The curriculum throughout the School is broad and balanced, offering all pupils the opportunity to study an extensive range of subjects. Lessons are delivered by specialist teachers in a challenging, stimulating environment that is conducive to a positive, enjoyable learning experience for the pupils. Dauntsey's is keen to promote independent learning, enabling pupils to fulfil their potential and develop a range of key skills needed in later life. The timetable offers a great deal of flexibility with a well-structured weekly lesson arrangement and the extensive options system provides well for the different interests and aptitudes of all pupils.
The Dauntsey's curriculum begins with a wide range of subjects for younger pupils which gives a firm foundation on which to build gradual specialisation. An extensive PHSE programme is delivered in timetabled periods to all pupils from the First Form to the Fifth Form. Pupils with a specific learning difficulty and overseas pupils requiring additional English lessons receive extra support as appropriate without missing lessons. From the First Form though to the Fifth Form, pupils have a timetabled period of PE/swimming each week and all participate in two sessions of games each week. In addition to their timetabled classes, a large number of pupils of all ages take music lessons and an extensive selection of clubs and societies support and enrich the quality and breadth of education provided.
There are eight 35-minute periods on each weekday and six periods on a Saturday morning, giving a total of 46 lessons in the weekly cycle. Many lessons, particularly in the Upper School, are taught as double periods.
The Lower School: First Form to Third Form
The emphasis in these important years is on breadth and challenge and a busy programme enables pupils to study a wide spread of subjects. Dauntsey's takes advantage of its independence to foster courses beyond the confines of the national curriculum and there is much focus on making lessons interesting and enjoyable, with a variety of teaching styles in the classroom.
Pupils are taught in mixed ability classes of about 20, except in Mathematics where pupils are banded in the First Form and setted by ability in the Second and Third Forms. Languages are seen as an important curriculum area and pupils take classes in French, German, Spanish, and Latin in the First Form. In the Second Form, pupils opt for two of these subjects and continue with these in the Third Form, (a small number of pupils take three languages). Third Form pupils also participate in the popular Moonrakers programme of outdoor pursuits.
The Upper School: Fourth and Fifth Form
It is the firm policy of the School that a strong and balanced programme for GCSE should be studied by pupils in the Fourth and Fifth Form. English, Mathematics and Science are compulsory, forming the core curriculum, and breadth of study is achieved by the provision of a wide range of option subjects arranged in five columns. Pupils are taught the more rigorous and testing IGCSE specification in Mathematics and Extra Science appears in the options list, enabling pupils to study three separate sciences rather than the science and extra science awards; each year some 80 pupils take this option. The majority of pupils take nine subjects for GCSE, but each year a significant number take 10 subjects. A real strength of the system is that there are no set columns, giving pupils a completely free choice of subjects. This gives a great deal of flexibility in individual schedules and does not restrict subject combinations. A programme of careers lessons and guidance commences in the Fourth Form and continues throughout a pupil's time in the Upper School.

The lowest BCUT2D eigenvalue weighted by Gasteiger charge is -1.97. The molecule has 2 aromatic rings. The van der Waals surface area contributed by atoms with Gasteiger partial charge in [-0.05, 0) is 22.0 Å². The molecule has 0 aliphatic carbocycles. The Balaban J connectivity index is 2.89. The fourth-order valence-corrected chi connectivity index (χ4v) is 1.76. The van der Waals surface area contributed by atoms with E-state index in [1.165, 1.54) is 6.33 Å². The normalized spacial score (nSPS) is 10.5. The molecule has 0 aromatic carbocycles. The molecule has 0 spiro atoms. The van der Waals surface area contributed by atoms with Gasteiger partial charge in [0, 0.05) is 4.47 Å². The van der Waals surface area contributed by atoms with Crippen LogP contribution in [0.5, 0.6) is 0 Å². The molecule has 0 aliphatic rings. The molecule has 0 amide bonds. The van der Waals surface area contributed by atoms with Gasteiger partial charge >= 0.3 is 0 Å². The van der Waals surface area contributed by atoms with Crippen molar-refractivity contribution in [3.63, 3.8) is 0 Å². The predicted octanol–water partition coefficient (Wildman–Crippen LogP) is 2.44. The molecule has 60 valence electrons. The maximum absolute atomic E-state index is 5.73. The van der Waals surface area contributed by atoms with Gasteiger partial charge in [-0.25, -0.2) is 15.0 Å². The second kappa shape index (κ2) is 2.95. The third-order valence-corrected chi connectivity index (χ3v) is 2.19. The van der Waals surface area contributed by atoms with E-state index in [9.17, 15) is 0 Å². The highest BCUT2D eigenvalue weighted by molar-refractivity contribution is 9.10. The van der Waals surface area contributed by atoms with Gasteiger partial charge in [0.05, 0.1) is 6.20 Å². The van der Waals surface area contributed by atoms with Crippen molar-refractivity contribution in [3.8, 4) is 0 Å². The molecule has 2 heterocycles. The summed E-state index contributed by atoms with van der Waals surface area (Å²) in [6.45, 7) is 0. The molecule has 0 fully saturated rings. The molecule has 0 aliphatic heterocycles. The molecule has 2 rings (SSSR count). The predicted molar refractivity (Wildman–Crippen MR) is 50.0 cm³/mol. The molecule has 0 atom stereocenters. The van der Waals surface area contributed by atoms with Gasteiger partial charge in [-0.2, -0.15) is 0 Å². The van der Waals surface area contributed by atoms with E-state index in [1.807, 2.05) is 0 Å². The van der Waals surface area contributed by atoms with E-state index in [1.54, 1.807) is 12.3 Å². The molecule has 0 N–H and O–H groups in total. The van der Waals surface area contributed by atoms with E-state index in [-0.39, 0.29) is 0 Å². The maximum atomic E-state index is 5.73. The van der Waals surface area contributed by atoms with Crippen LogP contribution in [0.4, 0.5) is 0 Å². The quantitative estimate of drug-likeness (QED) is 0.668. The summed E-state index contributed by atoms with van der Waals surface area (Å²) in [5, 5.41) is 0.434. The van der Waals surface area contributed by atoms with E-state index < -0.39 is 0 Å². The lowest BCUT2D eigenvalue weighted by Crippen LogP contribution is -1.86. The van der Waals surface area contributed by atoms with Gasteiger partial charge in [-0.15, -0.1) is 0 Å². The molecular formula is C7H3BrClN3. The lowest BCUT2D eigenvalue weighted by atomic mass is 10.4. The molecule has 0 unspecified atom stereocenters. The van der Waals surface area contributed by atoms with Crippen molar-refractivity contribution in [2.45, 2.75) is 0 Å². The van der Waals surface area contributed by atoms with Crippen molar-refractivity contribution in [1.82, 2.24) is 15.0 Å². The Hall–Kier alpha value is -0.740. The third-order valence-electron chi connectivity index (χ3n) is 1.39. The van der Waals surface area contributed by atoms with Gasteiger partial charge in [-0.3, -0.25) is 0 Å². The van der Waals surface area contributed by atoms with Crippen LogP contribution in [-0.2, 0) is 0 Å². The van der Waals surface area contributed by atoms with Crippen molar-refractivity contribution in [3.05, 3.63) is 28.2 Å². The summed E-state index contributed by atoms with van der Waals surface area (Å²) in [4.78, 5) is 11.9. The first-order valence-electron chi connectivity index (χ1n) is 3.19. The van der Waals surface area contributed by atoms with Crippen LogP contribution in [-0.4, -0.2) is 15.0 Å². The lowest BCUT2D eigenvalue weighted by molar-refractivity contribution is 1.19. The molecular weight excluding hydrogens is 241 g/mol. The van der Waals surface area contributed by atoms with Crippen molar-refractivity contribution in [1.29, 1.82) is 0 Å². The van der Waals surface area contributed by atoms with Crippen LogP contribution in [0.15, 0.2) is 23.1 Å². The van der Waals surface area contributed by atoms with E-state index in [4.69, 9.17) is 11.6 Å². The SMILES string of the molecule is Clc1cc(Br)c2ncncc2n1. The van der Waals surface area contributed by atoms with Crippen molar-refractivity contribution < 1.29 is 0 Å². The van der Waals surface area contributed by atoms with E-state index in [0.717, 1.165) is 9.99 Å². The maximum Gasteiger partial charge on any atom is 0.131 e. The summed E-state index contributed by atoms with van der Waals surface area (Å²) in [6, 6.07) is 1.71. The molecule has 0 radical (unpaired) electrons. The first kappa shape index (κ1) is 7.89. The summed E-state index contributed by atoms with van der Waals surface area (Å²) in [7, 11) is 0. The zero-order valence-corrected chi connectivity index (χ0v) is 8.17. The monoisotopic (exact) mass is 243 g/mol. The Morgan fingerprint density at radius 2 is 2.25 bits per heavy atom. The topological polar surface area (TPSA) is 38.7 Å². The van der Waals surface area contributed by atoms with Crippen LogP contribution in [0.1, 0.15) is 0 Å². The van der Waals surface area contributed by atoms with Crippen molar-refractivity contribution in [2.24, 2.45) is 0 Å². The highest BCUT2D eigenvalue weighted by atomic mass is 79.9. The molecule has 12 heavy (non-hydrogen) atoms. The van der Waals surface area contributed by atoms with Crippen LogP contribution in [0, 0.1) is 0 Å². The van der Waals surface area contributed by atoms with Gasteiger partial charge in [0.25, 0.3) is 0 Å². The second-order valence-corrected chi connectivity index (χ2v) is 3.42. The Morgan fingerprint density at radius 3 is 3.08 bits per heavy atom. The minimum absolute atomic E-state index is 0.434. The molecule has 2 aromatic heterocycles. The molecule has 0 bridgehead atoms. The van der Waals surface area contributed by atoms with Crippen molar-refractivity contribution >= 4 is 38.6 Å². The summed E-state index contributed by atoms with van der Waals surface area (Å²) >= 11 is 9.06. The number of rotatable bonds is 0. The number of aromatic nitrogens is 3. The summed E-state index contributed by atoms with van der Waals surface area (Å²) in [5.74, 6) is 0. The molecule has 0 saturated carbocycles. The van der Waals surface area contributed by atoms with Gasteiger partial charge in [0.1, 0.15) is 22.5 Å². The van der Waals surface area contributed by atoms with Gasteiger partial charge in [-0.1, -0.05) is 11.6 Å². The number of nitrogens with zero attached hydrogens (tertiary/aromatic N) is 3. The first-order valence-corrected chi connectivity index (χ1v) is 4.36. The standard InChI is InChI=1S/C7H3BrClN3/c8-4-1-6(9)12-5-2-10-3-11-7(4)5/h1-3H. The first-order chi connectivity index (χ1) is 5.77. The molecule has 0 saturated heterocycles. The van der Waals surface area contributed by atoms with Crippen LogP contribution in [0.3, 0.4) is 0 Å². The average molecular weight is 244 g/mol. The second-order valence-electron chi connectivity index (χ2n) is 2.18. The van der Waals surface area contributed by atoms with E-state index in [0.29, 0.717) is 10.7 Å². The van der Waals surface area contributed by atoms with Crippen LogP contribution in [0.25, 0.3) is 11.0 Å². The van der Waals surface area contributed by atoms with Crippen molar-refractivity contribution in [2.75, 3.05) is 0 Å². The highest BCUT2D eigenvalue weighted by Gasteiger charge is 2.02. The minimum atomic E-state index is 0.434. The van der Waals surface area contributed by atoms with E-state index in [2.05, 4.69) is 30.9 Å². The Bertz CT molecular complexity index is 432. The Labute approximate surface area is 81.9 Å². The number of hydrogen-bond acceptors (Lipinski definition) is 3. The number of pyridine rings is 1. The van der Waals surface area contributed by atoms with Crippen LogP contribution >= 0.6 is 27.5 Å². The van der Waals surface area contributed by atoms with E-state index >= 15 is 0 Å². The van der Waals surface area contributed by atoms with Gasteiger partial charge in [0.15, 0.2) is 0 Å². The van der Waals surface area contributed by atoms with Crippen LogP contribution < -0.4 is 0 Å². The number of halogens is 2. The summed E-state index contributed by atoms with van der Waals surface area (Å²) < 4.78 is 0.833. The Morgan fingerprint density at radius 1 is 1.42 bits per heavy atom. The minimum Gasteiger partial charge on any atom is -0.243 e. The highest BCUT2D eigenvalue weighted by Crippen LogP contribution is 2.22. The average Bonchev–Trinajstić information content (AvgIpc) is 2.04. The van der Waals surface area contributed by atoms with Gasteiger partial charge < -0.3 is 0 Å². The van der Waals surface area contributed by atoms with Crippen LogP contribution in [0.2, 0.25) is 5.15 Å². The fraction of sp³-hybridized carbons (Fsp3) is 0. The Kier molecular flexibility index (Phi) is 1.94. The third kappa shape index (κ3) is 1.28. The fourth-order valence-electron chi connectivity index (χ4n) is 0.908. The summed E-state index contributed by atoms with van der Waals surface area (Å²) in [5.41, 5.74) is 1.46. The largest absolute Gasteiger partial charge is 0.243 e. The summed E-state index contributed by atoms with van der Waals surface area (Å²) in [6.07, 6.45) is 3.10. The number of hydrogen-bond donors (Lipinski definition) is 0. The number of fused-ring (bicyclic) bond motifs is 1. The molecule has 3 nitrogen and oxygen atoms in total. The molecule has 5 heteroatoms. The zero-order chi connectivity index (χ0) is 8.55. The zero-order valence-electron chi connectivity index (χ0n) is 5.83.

A recent initiative has seen the introduction of a complementary curriculum for Fifth Form (year 11) pupils. This exciting new course broadens and enriches academic programmes and encourages pupils to develop their own opinions, study independently, and investigate matters of significance to their lives. Central themes include: critical thinking, citizenship, global issues and independent research.
The Sixth Form: Lower and Upper Sixth Forms
The School offers a considerable amount of choice at A-Level. Pupils are able to either study four A-Levels for the full two years, or to study four subjects in the Lower Sixth before dropping to three in the Upper Sixth, or alternatively to focus on three A-Levels and an additional qualification like an EPQ.
There are no set option columns, giving pupils a free choice from the 26 subjects available. This gives a great deal of flexibility and does not restrict subject combinations. A general studies programme also adds breadth and enrichment to individual programmes of study.
In addition, there are many lectures, societies and other activities of an academic nature to enhance and broaden experience. Pupils applying for Oxbridge are monitored and supported by departments and both specialist teaching in timetabled periods and interview practice are provided as appropriate.